THe climax of the book seemed to be the memorial service which was just tributes to Leo and not a lot of action. After that the book seemed to continue downhill, a random showing by the long, lost ( or rather reclusive grandmother) and honestly a lot of other stuff that I couldn't get into.

I'm not sure of this was more a case of too much hype( i even pledged to read this to get my grandmother a copy of the O magazine) or what but I wasn't feeling it at all. I hurried through the end and almost missed a key plot point but I was just wanting to get to the end. ( )
  sunshine608 | Feb 2, 2021 |
Never maudlin or angsty, The World Without You is a gripping family drama that I highly recommend. To read my review in its entirety, please visit http://www.bookreviewsandmorebykathy.com/2012/06/19/the-world-without-you/ ( )
  kbranfield | Feb 3, 2020 |
The family was interesting and I cared about the characters. I was also very curious to see what the author did with them, but it turned out to be not that interesting. There was also too much in the book that strained credibility. ( )
  suesbooks | Oct 19, 2017 |
The World Without You by Joshua Henkin started off with a slow pace and because of the many characters, a bit of confusion for me. But as the story approached the middle, the speed picked up and by then you knew that memorial was planned for the son of Marilyn and David Frankel. Leo, their son was a journalist had been kidnapped and killed in the Iraq War. His mother planned a memorial a year later. He was the only son of a family that had three daughters, Clarissa, Lilly and Noelle.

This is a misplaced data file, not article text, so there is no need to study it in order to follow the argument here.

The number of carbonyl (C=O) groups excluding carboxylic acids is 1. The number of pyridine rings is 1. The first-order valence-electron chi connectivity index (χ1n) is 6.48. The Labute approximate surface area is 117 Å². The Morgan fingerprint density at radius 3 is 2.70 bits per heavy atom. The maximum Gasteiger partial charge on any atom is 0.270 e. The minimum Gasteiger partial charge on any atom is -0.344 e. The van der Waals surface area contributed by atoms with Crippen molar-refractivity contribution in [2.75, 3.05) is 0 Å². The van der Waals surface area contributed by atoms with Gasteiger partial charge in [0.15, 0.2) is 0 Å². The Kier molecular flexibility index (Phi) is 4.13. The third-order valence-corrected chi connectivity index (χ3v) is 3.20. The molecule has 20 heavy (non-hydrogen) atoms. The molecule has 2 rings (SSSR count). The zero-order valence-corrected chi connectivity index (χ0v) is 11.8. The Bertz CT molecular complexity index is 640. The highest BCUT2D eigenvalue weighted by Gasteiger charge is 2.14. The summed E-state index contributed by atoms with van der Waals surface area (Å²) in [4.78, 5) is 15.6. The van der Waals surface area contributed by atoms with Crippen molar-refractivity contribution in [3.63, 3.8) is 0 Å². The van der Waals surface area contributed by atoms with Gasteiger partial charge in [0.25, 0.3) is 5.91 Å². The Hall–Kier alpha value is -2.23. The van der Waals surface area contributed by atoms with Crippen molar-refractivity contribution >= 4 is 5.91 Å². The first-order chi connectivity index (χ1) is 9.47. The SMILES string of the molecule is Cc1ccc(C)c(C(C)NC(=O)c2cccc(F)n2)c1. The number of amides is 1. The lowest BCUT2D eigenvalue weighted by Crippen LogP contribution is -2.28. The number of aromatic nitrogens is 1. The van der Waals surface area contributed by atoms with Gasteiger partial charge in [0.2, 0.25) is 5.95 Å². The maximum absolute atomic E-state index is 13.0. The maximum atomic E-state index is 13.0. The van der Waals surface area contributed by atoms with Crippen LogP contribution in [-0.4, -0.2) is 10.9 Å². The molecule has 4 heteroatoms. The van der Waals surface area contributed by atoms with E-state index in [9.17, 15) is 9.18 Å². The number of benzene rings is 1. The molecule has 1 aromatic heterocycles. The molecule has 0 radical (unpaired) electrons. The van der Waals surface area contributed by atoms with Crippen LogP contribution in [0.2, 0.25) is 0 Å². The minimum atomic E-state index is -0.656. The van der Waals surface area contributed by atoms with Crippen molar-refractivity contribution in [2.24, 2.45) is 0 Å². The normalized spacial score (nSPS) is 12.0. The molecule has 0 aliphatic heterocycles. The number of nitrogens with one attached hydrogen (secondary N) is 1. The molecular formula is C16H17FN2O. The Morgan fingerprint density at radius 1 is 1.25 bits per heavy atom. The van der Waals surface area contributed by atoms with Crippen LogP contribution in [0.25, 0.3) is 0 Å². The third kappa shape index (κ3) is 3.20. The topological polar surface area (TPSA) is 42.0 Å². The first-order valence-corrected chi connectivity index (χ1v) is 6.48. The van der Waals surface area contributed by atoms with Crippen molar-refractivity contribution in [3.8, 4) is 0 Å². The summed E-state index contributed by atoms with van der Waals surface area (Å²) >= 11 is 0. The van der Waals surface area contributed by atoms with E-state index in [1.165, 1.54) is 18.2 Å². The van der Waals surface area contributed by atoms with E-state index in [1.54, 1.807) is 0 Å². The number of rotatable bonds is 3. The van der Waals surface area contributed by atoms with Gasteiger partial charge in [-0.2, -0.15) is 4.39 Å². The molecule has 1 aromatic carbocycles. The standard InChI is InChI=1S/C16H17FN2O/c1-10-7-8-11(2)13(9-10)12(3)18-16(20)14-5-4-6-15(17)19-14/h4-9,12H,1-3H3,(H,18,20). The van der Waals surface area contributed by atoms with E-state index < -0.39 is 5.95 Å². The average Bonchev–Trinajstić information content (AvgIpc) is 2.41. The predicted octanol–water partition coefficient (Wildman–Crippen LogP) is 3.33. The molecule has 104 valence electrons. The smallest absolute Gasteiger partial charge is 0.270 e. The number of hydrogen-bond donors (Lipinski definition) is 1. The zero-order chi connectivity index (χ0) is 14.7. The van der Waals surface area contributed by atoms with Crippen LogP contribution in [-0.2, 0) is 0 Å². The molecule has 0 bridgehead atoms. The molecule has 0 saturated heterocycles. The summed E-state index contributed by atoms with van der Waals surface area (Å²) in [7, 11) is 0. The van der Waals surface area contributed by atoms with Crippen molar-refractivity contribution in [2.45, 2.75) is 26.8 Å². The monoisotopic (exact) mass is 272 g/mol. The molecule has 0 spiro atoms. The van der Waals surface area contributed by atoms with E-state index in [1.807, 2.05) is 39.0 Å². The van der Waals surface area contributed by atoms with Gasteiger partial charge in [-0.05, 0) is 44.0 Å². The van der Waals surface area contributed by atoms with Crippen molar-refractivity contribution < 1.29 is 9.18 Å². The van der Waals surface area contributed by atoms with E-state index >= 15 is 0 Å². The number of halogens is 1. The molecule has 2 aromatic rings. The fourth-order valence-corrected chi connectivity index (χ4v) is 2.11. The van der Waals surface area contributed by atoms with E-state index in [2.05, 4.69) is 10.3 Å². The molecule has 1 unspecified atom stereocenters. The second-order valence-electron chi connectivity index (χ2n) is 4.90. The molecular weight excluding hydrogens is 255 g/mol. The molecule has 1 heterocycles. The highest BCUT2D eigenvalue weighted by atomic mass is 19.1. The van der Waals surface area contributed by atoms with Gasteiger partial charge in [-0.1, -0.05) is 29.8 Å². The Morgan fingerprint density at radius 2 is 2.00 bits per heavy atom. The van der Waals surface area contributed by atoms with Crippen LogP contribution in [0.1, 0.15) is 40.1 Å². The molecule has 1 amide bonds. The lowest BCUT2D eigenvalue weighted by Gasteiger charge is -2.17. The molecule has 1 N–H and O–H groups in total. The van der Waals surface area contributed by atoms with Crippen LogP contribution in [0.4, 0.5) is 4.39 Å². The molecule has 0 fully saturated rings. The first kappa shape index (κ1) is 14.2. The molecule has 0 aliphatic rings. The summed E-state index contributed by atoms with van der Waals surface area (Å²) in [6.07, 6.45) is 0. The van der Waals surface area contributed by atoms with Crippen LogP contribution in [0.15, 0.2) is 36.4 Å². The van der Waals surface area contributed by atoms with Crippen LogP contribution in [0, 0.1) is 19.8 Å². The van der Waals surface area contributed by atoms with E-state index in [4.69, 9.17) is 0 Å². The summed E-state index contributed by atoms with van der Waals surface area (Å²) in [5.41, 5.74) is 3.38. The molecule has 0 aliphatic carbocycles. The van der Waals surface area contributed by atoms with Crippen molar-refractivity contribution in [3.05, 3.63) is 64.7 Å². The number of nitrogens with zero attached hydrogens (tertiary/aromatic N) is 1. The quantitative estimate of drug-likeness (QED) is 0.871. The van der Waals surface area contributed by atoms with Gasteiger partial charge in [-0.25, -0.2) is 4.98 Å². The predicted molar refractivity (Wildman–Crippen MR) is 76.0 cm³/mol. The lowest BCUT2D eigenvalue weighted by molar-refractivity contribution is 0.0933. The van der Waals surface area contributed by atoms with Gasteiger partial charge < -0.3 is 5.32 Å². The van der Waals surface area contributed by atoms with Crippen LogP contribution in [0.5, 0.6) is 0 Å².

The mother, Marilyn had given up on their marriage and she planned to tell the family while everyone was there the memorial. David had not given up but could not figure out anything to save their marriage. All of the daughters each had their own relationship problems. We get slowly learn about the background of each daughter and their relationship with Leo, their brother. Also his widow, Thisbe was coming with her three year old son. The tension builds, the scenes at the dinner table are scenes so real life that you want to get up to get excused so that you can leave. There are family secrets but also family animosities. As the story deepens, it gets very difficult to part with the book. If you are like me, you clamor for some resolutions.

I did enjoy this book very much after learned who the characters were and started to care about them. I applaud the author for great way he wrote the dinner scenes. Those were painful to read but very realistic. I would recommend this book for anyone interested in family relationships, grief and cultural differences. ( )